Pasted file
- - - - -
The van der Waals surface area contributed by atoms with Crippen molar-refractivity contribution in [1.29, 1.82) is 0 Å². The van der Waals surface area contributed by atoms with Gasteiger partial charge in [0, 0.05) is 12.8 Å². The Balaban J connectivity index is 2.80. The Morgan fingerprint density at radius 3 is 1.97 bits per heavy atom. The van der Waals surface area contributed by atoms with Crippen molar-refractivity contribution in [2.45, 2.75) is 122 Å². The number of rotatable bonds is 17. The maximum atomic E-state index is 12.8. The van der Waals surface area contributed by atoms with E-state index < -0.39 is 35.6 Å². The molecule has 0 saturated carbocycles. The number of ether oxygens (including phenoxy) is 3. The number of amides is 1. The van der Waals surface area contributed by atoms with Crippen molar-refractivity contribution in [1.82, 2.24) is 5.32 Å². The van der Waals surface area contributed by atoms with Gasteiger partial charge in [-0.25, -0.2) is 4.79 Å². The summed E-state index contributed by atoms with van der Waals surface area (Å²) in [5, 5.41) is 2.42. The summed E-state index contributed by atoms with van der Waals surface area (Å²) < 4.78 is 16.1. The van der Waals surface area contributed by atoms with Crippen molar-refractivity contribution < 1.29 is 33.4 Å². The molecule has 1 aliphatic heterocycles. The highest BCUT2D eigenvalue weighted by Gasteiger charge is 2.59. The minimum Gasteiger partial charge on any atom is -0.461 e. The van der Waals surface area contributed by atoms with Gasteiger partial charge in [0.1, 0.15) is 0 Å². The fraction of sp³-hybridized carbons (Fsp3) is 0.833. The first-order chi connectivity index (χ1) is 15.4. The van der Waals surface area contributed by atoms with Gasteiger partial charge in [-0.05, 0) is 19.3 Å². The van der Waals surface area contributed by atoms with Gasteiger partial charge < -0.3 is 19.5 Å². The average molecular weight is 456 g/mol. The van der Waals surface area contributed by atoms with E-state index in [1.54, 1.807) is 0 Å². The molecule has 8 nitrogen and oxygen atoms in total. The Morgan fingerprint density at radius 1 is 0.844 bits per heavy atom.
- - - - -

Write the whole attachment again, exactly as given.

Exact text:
The van der Waals surface area contributed by atoms with Crippen molar-refractivity contribution in [1.29, 1.82) is 0 Å². The van der Waals surface area contributed by atoms with Gasteiger partial charge in [0, 0.05) is 12.8 Å². The Balaban J connectivity index is 2.80. The Morgan fingerprint density at radius 3 is 1.97 bits per heavy atom. The van der Waals surface area contributed by atoms with Crippen molar-refractivity contribution in [2.45, 2.75) is 122 Å². The number of rotatable bonds is 17. The maximum atomic E-state index is 12.8. The van der Waals surface area contributed by atoms with E-state index < -0.39 is 35.6 Å². The molecule has 0 saturated carbocycles. The number of ether oxygens (including phenoxy) is 3. The number of amides is 1. The van der Waals surface area contributed by atoms with Crippen molar-refractivity contribution in [1.82, 2.24) is 5.32 Å². The van der Waals surface area contributed by atoms with Gasteiger partial charge in [-0.25, -0.2) is 4.79 Å². The summed E-state index contributed by atoms with van der Waals surface area (Å²) in [5, 5.41) is 2.42. The summed E-state index contributed by atoms with van der Waals surface area (Å²) < 4.78 is 16.1. The van der Waals surface area contributed by atoms with Crippen molar-refractivity contribution < 1.29 is 33.4 Å². The molecule has 1 aliphatic heterocycles. The highest BCUT2D eigenvalue weighted by Gasteiger charge is 2.59. The minimum Gasteiger partial charge on any atom is -0.461 e. The van der Waals surface area contributed by atoms with Gasteiger partial charge in [0.1, 0.15) is 0 Å². The fraction of sp³-hybridized carbons (Fsp3) is 0.833. The first-order chi connectivity index (χ1) is 15.4. The van der Waals surface area contributed by atoms with Gasteiger partial charge in [-0.05, 0) is 19.3 Å². The van der Waals surface area contributed by atoms with Gasteiger partial charge < -0.3 is 19.5 Å². The average molecular weight is 456 g/mol. The van der Waals surface area contributed by atoms with E-state index in [1.54, 1.807) is 0 Å². The molecule has 8 nitrogen and oxygen atoms in total. The Morgan fingerprint density at radius 1 is 0.844 bits per heavy atom.